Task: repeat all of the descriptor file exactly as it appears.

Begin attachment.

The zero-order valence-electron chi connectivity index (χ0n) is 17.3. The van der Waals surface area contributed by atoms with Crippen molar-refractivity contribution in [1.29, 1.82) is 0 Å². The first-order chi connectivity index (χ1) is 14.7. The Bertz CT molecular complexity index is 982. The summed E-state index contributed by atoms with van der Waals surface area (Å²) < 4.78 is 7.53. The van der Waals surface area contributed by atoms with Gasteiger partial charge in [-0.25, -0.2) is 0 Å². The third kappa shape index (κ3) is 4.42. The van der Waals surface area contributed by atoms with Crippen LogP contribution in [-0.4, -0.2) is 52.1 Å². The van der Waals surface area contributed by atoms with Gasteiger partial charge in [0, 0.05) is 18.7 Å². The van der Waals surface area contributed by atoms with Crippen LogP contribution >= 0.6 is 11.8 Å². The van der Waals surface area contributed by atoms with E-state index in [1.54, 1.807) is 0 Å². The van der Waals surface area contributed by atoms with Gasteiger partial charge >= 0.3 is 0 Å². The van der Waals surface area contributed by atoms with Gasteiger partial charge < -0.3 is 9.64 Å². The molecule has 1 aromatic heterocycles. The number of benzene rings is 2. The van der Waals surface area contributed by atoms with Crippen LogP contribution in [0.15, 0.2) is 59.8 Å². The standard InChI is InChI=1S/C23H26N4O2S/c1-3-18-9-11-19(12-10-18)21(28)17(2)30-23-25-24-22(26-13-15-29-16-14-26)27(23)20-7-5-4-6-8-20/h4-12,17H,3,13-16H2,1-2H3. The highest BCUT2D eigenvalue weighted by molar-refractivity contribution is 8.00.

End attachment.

The zero-order valence-electron chi connectivity index (χ0n) is 17.3. The van der Waals surface area contributed by atoms with Crippen molar-refractivity contribution in [1.29, 1.82) is 0 Å². The first-order chi connectivity index (χ1) is 14.7. The Bertz CT molecular complexity index is 982. The summed E-state index contributed by atoms with van der Waals surface area (Å²) < 4.78 is 7.53. The van der Waals surface area contributed by atoms with Gasteiger partial charge in [-0.25, -0.2) is 0 Å². The third kappa shape index (κ3) is 4.42. The van der Waals surface area contributed by atoms with Crippen LogP contribution in [-0.4, -0.2) is 52.1 Å². The van der Waals surface area contributed by atoms with Gasteiger partial charge in [0, 0.05) is 18.7 Å². The van der Waals surface area contributed by atoms with Crippen LogP contribution >= 0.6 is 11.8 Å². The van der Waals surface area contributed by atoms with E-state index in [1.54, 1.807) is 0 Å². The van der Waals surface area contributed by atoms with Gasteiger partial charge >= 0.3 is 0 Å². The van der Waals surface area contributed by atoms with Gasteiger partial charge < -0.3 is 9.64 Å². The molecule has 1 aromatic heterocycles. The number of benzene rings is 2. The van der Waals surface area contributed by atoms with Crippen LogP contribution in [0.15, 0.2) is 59.8 Å². The standard InChI is InChI=1S/C23H26N4O2S/c1-3-18-9-11-19(12-10-18)21(28)17(2)30-23-25-24-22(26-13-15-29-16-14-26)27(23)20-7-5-4-6-8-20/h4-12,17H,3,13-16H2,1-2H3. The highest BCUT2D eigenvalue weighted by molar-refractivity contribution is 8.00.